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Is water the limiting resource on your dairy?

Water intake for lactating cows can range from 18 gallons per day for a cow producing 40 pounds of milk, consuming 42 pounds of dry matter, during a week of temperatures averaging 40˚F to 36 gallons per day for a cow producing 100 pounds of milk, consuming 60 pounds of dry matter, during a week of temperatures averaging 80˚F. Water intake may increase 1.5 to 2 times greater during times of heat-stress. The needs of dry cows and calves also change with the weather. Photo by Dieter Krieg

By SHERRY BUNTING
Special for Farmshine

EAST EARL, Pa. -- “Are feed intake and milk yield less than expected because water intake is low? Or, is water intake below normal because of low feed intake and milk production? These are always difficult questions to answer,” says Michigan State University animal scientist Dr. David Beede in his “Evaluation of Water Quality and Nutrition for Dairy Cattle.”

“... There is a direct positive relationship between water intake and feed intake. But what factors affect this relationship?” Beede notes. “If problems are suspected, the quality of drinking water, the placement and management of watering stations in the cows’ and calves’ environment, and other factors known to affect free drinking water intake should be assessed carefully.”

Beede explains quality factors not only affect performance and health once ingested, quality factors also affect intake. To determine if off-quality water is affecting how much cows are drinking, check:
• odor and taste,
• physical and chemical properties,
• presence of toxic compounds,
• concentrations of macro- and micromineral elements, and
• microbial contamination.

Water placement and management
Providing ample space for drinking and enough waterers, in strategic locations, ensures cows will drink all the water they need. Studies show a positive relationship between rolling herd average and management of three key water intake priorities:

1. Amount of space or access to water

2. Distance from feedbunk to waterer

3. Frequency of cleaning waterers and water bowls.

Here are some things to strive for:

• The ideal trough is described, based on farm studies, as having a length of at least 2 to 4 inches per cow, with a height of 24 to 32 inches. Water depth should be a minimum of 3 inches to allow cows to submerge the muzzle 1 to 2 inches.

• At least one waterer should be provided for every 15-20 cows (or a minimum of two foot of tank space per 20 cows).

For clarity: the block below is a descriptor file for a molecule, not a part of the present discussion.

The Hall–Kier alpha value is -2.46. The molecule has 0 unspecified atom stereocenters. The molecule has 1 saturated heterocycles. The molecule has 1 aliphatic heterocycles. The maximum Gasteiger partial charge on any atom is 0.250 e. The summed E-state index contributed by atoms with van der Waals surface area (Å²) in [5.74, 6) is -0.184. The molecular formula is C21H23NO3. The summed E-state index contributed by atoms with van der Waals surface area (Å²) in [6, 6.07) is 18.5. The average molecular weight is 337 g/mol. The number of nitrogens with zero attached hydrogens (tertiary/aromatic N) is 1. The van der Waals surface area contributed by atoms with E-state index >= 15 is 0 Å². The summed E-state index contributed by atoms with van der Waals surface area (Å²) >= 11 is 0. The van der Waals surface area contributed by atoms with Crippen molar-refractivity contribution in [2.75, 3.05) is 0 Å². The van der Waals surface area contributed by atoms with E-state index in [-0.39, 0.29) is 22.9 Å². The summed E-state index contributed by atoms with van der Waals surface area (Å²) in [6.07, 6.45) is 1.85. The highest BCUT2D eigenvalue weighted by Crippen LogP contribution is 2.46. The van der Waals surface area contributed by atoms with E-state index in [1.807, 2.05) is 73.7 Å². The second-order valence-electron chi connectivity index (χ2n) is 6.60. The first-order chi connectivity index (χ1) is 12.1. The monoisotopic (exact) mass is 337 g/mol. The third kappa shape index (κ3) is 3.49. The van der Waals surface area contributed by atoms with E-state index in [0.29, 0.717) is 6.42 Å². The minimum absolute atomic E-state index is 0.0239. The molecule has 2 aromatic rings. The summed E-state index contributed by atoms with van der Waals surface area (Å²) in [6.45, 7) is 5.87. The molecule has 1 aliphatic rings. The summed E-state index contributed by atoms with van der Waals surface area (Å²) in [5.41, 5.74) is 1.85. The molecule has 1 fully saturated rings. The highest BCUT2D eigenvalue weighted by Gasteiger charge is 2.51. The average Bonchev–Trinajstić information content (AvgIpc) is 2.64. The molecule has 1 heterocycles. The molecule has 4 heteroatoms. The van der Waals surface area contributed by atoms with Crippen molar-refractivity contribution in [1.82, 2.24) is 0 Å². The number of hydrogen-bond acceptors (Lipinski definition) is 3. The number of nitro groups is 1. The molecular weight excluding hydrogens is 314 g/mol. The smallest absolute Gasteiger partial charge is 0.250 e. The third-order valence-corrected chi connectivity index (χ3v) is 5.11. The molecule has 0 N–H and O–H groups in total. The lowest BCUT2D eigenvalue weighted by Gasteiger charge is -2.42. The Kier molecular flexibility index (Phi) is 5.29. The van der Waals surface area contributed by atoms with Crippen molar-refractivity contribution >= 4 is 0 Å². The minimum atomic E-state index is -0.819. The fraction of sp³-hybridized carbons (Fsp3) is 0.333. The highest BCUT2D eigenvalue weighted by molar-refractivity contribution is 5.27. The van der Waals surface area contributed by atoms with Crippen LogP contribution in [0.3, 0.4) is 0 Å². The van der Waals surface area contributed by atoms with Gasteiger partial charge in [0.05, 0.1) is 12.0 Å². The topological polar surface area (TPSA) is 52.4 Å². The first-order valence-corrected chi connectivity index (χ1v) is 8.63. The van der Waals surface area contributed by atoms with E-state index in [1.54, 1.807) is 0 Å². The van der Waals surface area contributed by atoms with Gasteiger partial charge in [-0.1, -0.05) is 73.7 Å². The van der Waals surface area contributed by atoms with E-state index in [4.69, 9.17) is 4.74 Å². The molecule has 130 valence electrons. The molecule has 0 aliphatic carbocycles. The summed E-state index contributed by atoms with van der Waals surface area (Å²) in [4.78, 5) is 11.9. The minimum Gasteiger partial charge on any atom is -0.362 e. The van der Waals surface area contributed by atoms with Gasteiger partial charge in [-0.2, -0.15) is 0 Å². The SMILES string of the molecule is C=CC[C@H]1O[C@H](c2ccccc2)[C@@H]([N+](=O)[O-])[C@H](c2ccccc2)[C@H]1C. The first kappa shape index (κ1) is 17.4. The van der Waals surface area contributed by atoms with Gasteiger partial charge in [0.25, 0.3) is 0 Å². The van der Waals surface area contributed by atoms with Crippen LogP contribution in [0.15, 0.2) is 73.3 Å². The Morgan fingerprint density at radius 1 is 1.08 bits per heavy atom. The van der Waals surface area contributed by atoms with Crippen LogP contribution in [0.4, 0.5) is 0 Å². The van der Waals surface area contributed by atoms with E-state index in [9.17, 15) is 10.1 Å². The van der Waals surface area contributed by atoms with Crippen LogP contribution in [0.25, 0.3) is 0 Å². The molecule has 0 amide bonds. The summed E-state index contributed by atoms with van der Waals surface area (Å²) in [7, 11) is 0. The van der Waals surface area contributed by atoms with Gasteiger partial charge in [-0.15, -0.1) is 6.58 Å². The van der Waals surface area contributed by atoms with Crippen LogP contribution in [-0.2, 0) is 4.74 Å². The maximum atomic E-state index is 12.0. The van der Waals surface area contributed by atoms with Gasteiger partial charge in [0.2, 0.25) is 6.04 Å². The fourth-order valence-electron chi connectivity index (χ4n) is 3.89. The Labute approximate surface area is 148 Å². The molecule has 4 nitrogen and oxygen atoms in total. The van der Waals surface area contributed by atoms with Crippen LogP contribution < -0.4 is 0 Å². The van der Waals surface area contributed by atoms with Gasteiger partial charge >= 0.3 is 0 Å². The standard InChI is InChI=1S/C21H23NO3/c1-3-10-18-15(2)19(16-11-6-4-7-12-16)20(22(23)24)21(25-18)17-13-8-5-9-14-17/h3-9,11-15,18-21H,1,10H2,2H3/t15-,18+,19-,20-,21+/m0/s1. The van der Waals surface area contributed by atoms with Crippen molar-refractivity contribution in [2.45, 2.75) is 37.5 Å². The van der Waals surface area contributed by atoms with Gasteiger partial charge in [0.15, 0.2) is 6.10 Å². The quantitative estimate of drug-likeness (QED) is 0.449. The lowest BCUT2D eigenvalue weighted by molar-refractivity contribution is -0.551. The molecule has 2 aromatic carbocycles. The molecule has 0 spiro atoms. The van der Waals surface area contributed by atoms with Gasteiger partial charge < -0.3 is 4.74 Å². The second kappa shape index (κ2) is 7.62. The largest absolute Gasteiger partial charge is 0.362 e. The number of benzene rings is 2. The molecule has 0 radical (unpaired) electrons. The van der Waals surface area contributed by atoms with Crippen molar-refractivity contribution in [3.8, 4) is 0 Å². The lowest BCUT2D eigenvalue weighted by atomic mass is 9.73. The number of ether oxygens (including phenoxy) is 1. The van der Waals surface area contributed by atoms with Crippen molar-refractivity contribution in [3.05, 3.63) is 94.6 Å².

• A prime location for waterers is the parlor exit and return lanes. A cow will consume 30-50% of her daily water intake within the first hour after milking, making this a very critical time to ensure her access to plenty of clean, fresh water.

• In freestall / parlor setups, water should be provided within 50 feet of the feed bunk. Crossovers are a good location, where cows tend to drink the most.

• In grazing operations, water should be located at the parlor exit and in each paddock so animals are always within 600 feet of a clean, fresh water source.

• In tie-stall barns, shared water bowls can limit intake. Both cows should have easy access. Observe cows for intimidation behaviors between neighbors, which can limit one of the two from drinking the water she needs.

• Test the water flow by running it over into a bucket for one minute. Then measure. The absolute bare minimum is 1 gal/minute, but this really should be 3 gal/minute, particularly during summer heat stress when cows have a higher water intake requirement. A cow is capable of consuming 3 to 5 gal/minute.

How much water do dairy animals need?

Cows lose water through saliva, urine, feces, and milk; through sweating; and by evaporation from body surfaces and the respiratory tract. The amount of water lost from the body of cattle is mainly affected by their activity, air temp, humidity, respiratory rate, water intake, feed intake, and milk production.

The amount of water a cow will drink depends on her size, milk yield, quantity of dry matter consumed, air temperature and relative humidity, water temperature, quality and availability of the water, and amount of moisture in her feed.

Water is an especially important nutrient during periods of heat stress, acting to transfer heat from the body.

During periods of cold weather, water acts as insulation, helping the animal to conserve body heat.

Water intake for lactating cows can range from 18 gallons per day for a cow producing 40 pounds of milk, consuming 42 pounds of dry matter, during a week of temperatures averaging 40 degrees F.—to 36 gallons per day for a cow producing 100 pounds of milk, consuming 60 pounds of dry matter, during a week of temperatures averaging 80 degrees F. Water intake may increase 1.5 to 2 times greater during times of heat-stress.

Water intake for dry cows is affected mainly by dry matter intake, concentration of dry matter in the diet, and protein content of the diet. For example, a 1,500-pound non-lactating cow consuming 28 pounds of dry matter, containing 12% moisture and 12% crude protein, would consume 11.6 gallons of water per day at air temperatures averaging between 50°F and 80°F. Water intake may increase 1.5 to 2 times greater during periods of heat stress.

Calves, during the liquid feeding stage, receive most of their water as milk or milk-replacer. However, studies show calves that are offered free choice water in addition to a liquid diet, gain faster and consume dry feed earlier than calves receiving their water needs only from the liquid diet. Weaned dairy heifers consume approximately 1 to 1.5 gallons of water per 100 pounds of body weight.